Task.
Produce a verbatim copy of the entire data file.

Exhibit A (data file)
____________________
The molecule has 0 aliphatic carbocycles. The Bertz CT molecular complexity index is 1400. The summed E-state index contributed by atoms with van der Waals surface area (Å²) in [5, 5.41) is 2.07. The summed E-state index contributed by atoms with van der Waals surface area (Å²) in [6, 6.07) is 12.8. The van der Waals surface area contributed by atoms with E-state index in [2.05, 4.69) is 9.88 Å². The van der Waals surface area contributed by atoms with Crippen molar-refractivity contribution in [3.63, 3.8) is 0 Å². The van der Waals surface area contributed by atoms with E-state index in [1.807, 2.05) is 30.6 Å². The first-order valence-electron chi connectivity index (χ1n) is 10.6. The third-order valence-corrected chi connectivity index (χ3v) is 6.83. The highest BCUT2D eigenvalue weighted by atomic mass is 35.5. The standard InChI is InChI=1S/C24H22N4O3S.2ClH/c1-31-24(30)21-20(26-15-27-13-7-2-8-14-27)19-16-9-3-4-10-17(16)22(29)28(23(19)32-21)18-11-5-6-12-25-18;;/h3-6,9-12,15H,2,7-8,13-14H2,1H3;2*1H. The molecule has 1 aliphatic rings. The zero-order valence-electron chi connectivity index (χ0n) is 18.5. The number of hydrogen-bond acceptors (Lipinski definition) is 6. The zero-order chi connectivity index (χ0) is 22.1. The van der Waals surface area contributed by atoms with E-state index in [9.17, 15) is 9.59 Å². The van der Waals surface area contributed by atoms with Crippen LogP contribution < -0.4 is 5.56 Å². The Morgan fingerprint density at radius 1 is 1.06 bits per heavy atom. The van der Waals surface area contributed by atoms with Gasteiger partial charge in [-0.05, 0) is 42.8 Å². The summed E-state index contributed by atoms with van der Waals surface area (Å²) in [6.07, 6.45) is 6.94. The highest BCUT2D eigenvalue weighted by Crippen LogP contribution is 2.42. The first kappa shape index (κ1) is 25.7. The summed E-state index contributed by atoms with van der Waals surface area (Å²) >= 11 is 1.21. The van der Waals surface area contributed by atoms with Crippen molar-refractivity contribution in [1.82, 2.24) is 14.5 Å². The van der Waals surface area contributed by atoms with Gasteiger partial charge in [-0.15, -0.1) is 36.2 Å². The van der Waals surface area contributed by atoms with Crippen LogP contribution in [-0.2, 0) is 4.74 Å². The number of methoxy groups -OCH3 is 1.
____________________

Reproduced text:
The molecule has 0 aliphatic carbocycles. The Bertz CT molecular complexity index is 1400. The summed E-state index contributed by atoms with van der Waals surface area (Å²) in [5, 5.41) is 2.07. The summed E-state index contributed by atoms with van der Waals surface area (Å²) in [6, 6.07) is 12.8. The van der Waals surface area contributed by atoms with E-state index in [2.05, 4.69) is 9.88 Å². The van der Waals surface area contributed by atoms with Crippen molar-refractivity contribution in [3.63, 3.8) is 0 Å². The van der Waals surface area contributed by atoms with E-state index in [1.807, 2.05) is 30.6 Å². The first-order valence-electron chi connectivity index (χ1n) is 10.6. The third-order valence-corrected chi connectivity index (χ3v) is 6.83. The highest BCUT2D eigenvalue weighted by atomic mass is 35.5. The standard InChI is InChI=1S/C24H22N4O3S.2ClH/c1-31-24(30)21-20(26-15-27-13-7-2-8-14-27)19-16-9-3-4-10-17(16)22(29)28(23(19)32-21)18-11-5-6-12-25-18;;/h3-6,9-12,15H,2,7-8,13-14H2,1H3;2*1H. The molecule has 1 aliphatic rings. The zero-order valence-electron chi connectivity index (χ0n) is 18.5. The number of hydrogen-bond acceptors (Lipinski definition) is 6. The zero-order chi connectivity index (χ0) is 22.1. The van der Waals surface area contributed by atoms with E-state index in [9.17, 15) is 9.59 Å². The van der Waals surface area contributed by atoms with Crippen LogP contribution < -0.4 is 5.56 Å². The Morgan fingerprint density at radius 1 is 1.06 bits per heavy atom. The van der Waals surface area contributed by atoms with Gasteiger partial charge in [-0.05, 0) is 42.8 Å². The summed E-state index contributed by atoms with van der Waals surface area (Å²) in [6.07, 6.45) is 6.94. The highest BCUT2D eigenvalue weighted by Crippen LogP contribution is 2.42. The first kappa shape index (κ1) is 25.7. The summed E-state index contributed by atoms with van der Waals surface area (Å²) >= 11 is 1.21. The van der Waals surface area contributed by atoms with Crippen molar-refractivity contribution in [1.82, 2.24) is 14.5 Å². The van der Waals surface area contributed by atoms with Gasteiger partial charge in [-0.15, -0.1) is 36.2 Å². The van der Waals surface area contributed by atoms with Crippen LogP contribution in [-0.2, 0) is 4.74 Å². The number of methoxy groups -OCH3 is 1.